Here are some tips for maximizing the impact a credit card can have on your score:
1. Make your credit card payments are on time and paid in full. Maintaining a very small credit card balance may not negatively impact your credit score substantially. This said, revolving debt (credit card debt) can be seen as more detrimental to a credit score than other debt such as an auto loan.
2. Periodically request an increase in the line of credit on your existing credit card accounts to minimize your debt to credit ratio. To illustrate – a credit limit of $1,000 with a $500 balance would be 50% credit utilization. That same $500 balance on a credit limit of $5,000 would be a 10% credit utilization. The lower your credit utilization is, the better.
3. Maintain your oldest credit card accounts and keep them open to extend your account history. Having an account with a long history of payments is seen favorably when your credit score is calculated.
4. If your current credit history prohibits your approval for a credit card, consider finding a low fee intro credit card. These cards report to the credit bureaus just as other cards would. Many do not have strict credit requirements to open.
How To Manage Loans To Maximize Your Credit Score
The average American family has nearly $140,000 worth of debt. This may seem like a staggering amount of debt at first. When you consider the many sources of debt such as car loans, mortgages and student loans it quickly becomes apparent how fast we accrue debt these days. For consumers who do not have loan accounts, there is certainly no reason to open an account for the sole purpose of improving your credit score (see the credit card tips above instead). For the rest of us who have multiple loans, it is important to understand how to make payments to best benefit your credit score.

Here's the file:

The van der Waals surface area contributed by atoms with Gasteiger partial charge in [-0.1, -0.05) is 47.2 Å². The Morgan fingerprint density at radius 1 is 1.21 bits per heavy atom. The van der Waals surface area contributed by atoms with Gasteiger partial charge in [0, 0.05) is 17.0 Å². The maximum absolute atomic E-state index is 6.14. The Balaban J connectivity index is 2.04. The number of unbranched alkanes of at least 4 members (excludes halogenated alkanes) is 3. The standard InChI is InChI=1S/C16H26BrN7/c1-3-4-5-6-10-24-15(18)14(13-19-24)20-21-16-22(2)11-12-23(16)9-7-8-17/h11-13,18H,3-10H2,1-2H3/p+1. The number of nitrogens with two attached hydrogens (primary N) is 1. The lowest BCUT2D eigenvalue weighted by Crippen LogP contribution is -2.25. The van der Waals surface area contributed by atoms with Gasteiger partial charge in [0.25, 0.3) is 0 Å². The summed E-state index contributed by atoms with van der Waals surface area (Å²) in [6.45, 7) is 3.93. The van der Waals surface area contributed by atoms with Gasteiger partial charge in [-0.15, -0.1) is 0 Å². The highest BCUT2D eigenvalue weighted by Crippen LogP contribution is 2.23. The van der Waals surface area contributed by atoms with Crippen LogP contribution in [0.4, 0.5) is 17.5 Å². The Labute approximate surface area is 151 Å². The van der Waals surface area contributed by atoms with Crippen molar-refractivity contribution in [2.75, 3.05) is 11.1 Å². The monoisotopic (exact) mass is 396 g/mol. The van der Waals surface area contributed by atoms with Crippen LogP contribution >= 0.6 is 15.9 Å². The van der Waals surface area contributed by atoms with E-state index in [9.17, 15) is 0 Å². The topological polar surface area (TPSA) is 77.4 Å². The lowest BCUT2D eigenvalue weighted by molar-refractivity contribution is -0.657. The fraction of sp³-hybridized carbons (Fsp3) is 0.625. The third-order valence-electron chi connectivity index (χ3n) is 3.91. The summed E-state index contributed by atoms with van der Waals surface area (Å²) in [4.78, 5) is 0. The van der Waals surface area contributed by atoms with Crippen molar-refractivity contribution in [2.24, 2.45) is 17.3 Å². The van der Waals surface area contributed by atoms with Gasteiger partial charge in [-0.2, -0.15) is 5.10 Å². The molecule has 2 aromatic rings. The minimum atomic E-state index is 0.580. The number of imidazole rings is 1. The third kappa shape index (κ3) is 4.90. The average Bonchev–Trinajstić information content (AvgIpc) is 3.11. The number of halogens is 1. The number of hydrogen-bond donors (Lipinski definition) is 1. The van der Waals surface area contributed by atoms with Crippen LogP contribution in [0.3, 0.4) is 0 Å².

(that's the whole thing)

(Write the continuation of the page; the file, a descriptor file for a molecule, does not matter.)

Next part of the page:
Here are some tips:
1. Never allow an account to become delinquent. Missing a payment at the due date rarely results in a report to the credit bureau intermediately. Allowing your account to become delinquent typically means you are 30 days behind your payment can result in a negative mark on your credit report.
2. Pay off your high interest loans first. This does not directly impact your score. With that said, making payments beyond the minimum due on your highest interest loans you are saving money on the life of the loan. These savings can ultimately be passed on towards other accounts to reduce your existing debt burden.
3. If you are having trouble meeting your minimum payments shop around to see if better loan options exists. Loan consolidation or refinancing options can often result in lower monthly payments and better interest rates. This can save substantial money and help you avoid missed payments on loans.
4. Set up automatic payments to make sure your loan payments are always paid on time.
Benefits of Maintaining a Great Credit History
As mentioned at the opening, your credit history can have major impacts on aspects of your life you may not have realized. Credit checks are routinely used from opening a new bank account to signing up for new cell phone services to applying for a new job. One of the best things a young adult can do to set themselves up for a bright financial future is to begin thinking about their credit history early. A missed payment early in life can impact your credit history a decade later. Never live under the impression that one misstep will not follow you in the future.
Having a great credit score will allow you to confidently apply for loans. When you apply for a car loan or mortgage without having to worry about your approval odds you will find it to be a huge relief. A great score will allow you access to credit cards which provide fantastic rewards. Great credit will ensure a potential landlord does not turn you away on the apartment of your dreams. Building strong a strong credit history does not happen overnight. As discussed, there are actions you can take daily to ensure you set yourself up with the best chance possible of achieving excellent creditworthiness. If you try hard, one day you could reach a perfect 850 FICO score!